Niles Resch, 28, an apprenticed tattoo artist, agrees. He says terrorism is not even on his list of potential dangers he is concerned about. "I just don't understand what this is about. It frightens me. There's this concerted effort to isolate us by our different ideologies."
In East Hollywood, at Kaiser Permanente, David Earl Waterman, 52, is enjoying his lunch break at a cafe where employees have placed stars on a giant world map to point out their places of origin. The stars glitter on every continent — all but filling Iran and Mexico and spilling out to the Philippines.
As a job coach who works with intellectually disabled adults, Waterman crisscrosses Los Angeles, and he recently began driving for Uber to pick up extra cash.
Diversity is simply his reality, he says.
"I'm a white guy who lives in Pacoima, surrounded primarily by South American and Mexican residents, and my landlord is a woman from Thailand," Waterman says. "You either grow or you go.… There's no getting away from it."
That's not to say he hasn't had his own short-lived "hiccups" of negative thought about immigrants, or that he hasn't talked to other white men who complain about immigrants, saying, for instance, that they get benefits others can't.
"Over my 20 years in Los Angeles, it seems to me that those white men are becoming extinct. I'm having fewer and fewer of those conversations."
Trump, who campaigned on restricting immigration, received only 22% of the vote in Los Angeles County. Yet he won the electoral college vote and the election — a fact that Waterman thinks could owe, in part, to the relative lack of ethnic diversity in some of the places where he did well.
At a nearby table, Ida York, 32, says she gives Trump credit for following through on campaign promises, and for shaking up Washington.
"This is fresh.… Someone's doing something new," she says as she wraps up her lunch and prepares to head back to her job in the hospital's clerical department. "Hopefully it's for the better."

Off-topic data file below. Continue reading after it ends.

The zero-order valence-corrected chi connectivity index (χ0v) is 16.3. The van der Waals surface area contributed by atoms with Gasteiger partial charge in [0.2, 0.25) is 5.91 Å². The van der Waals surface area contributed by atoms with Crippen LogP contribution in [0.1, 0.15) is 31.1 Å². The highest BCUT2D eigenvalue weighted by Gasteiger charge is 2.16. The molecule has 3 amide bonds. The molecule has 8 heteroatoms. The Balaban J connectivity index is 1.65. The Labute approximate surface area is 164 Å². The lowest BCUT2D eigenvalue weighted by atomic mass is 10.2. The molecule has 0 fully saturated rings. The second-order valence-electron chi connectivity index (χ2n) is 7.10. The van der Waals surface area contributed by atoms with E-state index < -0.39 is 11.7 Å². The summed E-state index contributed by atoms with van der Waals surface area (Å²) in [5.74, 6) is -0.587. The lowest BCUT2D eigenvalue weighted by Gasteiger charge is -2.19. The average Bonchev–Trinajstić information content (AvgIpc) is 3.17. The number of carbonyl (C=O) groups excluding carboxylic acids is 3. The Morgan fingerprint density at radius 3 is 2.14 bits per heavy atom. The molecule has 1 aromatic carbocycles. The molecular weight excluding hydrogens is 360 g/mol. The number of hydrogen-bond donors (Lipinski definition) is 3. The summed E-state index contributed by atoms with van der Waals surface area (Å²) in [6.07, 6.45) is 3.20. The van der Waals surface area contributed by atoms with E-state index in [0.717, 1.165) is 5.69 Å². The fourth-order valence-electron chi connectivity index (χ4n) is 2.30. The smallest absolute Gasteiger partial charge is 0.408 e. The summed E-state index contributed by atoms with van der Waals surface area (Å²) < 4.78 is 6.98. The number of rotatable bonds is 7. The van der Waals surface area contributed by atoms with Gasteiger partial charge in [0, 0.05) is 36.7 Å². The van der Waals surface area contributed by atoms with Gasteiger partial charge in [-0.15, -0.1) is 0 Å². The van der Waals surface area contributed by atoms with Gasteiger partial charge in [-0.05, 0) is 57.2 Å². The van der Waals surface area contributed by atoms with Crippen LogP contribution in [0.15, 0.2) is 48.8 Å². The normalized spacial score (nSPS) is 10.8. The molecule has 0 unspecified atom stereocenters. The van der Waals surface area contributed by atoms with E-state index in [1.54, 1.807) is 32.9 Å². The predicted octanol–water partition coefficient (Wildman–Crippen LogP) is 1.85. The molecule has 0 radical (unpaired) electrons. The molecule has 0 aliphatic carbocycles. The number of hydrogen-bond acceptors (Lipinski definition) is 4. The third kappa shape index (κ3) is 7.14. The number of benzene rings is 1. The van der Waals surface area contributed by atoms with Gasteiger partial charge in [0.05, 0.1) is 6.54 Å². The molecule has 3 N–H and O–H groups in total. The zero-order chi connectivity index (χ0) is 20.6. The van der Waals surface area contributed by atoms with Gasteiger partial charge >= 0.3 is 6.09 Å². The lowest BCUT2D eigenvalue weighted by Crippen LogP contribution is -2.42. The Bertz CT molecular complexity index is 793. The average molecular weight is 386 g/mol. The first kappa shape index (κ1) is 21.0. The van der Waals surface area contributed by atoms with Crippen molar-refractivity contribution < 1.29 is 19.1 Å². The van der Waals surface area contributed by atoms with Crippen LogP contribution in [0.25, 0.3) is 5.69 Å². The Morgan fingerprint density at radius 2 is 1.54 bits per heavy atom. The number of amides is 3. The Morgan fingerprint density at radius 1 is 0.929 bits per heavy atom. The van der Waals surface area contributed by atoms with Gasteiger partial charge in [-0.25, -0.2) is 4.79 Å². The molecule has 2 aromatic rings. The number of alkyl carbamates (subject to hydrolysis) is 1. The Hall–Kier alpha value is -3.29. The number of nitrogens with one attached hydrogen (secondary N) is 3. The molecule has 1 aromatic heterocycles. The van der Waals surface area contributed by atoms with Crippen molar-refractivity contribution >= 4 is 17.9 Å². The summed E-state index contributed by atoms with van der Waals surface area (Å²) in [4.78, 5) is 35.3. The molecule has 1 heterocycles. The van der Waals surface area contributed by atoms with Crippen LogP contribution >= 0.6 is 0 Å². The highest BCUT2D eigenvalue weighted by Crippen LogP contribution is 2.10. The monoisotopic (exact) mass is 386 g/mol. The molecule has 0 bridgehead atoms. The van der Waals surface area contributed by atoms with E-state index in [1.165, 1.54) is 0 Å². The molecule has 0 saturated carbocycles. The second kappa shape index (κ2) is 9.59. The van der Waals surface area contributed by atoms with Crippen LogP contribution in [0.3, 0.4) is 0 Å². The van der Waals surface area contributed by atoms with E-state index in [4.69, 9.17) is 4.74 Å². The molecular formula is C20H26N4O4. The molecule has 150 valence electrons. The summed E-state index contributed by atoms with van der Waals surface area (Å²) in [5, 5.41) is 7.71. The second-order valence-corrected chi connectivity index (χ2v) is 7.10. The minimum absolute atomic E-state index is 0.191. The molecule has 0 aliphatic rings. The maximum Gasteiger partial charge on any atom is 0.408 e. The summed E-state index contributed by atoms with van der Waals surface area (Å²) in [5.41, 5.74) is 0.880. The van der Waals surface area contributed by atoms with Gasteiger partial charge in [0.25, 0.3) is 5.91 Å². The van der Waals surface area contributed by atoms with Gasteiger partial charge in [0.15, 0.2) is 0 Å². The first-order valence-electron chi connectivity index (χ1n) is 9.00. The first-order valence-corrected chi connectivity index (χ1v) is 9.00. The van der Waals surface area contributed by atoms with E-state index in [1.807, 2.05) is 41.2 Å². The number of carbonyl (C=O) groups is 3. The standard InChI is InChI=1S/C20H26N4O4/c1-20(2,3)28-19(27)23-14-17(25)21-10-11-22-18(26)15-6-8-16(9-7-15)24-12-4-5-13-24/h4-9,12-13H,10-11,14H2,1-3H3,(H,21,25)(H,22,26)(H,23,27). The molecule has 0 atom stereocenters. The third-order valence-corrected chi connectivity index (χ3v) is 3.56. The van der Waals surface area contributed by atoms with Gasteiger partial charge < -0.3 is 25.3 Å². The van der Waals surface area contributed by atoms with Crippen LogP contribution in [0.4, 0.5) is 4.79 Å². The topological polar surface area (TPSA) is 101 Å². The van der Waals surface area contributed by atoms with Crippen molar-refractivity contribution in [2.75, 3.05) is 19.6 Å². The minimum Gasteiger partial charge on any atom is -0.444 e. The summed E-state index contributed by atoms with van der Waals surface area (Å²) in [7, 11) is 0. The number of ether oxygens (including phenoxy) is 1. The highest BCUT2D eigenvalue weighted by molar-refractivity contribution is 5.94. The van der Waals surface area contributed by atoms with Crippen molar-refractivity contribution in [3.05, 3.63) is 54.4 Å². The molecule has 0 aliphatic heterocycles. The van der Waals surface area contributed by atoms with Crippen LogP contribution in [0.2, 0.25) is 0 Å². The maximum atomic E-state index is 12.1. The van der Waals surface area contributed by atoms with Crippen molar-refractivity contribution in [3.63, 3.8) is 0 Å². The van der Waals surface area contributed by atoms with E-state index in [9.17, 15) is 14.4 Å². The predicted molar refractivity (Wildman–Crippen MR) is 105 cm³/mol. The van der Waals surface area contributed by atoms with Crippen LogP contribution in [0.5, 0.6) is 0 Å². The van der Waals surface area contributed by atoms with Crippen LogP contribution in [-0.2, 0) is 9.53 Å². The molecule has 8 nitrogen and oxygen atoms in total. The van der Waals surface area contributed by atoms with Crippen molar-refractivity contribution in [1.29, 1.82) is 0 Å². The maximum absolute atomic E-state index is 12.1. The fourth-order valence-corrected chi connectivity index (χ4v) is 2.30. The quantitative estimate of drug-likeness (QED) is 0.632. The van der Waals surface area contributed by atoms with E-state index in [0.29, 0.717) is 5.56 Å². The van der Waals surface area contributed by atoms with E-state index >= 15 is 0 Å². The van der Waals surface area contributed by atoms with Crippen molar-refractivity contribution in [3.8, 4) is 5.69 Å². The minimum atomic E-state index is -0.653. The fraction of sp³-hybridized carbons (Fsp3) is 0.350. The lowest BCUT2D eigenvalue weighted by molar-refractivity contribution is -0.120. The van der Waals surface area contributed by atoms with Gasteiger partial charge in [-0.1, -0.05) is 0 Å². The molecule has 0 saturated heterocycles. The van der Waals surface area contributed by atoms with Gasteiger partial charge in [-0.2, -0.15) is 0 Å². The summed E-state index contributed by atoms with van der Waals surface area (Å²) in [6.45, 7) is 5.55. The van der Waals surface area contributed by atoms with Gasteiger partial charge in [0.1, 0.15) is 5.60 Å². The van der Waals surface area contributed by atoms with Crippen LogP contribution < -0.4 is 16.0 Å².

Still, she doesn't think the executive order limiting immigration is fair. "Everyone wants to come to the United States because we're a good country," says York, who is black and grew up in South L.A. and now lives in Culver City.
At the branch library in Echo Park, Yesenia Tijerino, 40, huddles in a corner of the library with two of her students Monday, helping them prepare for a cosmetology exam in Spanish.
Tijerino, who emigrated from Costa Rica at 16, says she teaches students from across the globe — Honduras, India, Iran.
The executive order troubles her, especially when her students ask, "What's going to be next?"
"I can see the fear," she says.
Even in Los Angeles County, however, some note that there's another fear driving Trump's immigration policies, and that concern about a surge of immigrants from parts of the Middle East is not without some basis in international, if not domestic, events.
Bill Thomas is among those who think the travel ban was necessary.
The retired Long Beach resident has traveled all over the world, including the Middle East, and says he has no grievance against Muslims. But the seven countries named in the ban have either weak security apparatuses or poor relations with the United States, he says.
The ban may not have been "rolled out in the best way," but announcing it in advance could have created an even more chaotic rush to get in.
"It's not to punish anybody or play favorites," he says. "It's just to make sure we know who we're letting in."
Carla Darmiento, also of Long Beach, dislikes the general furor Trump generated his first week in office and fears he could quickly become an oppressive ruler. Yet she goes back and forth on the immigration issue.
"In Europe they accepted all those refugees, and there were a lot of attacks," she says. While she thinks the government needs to address the problem, she is torn.
"It's hard," she says, "because you want to help people."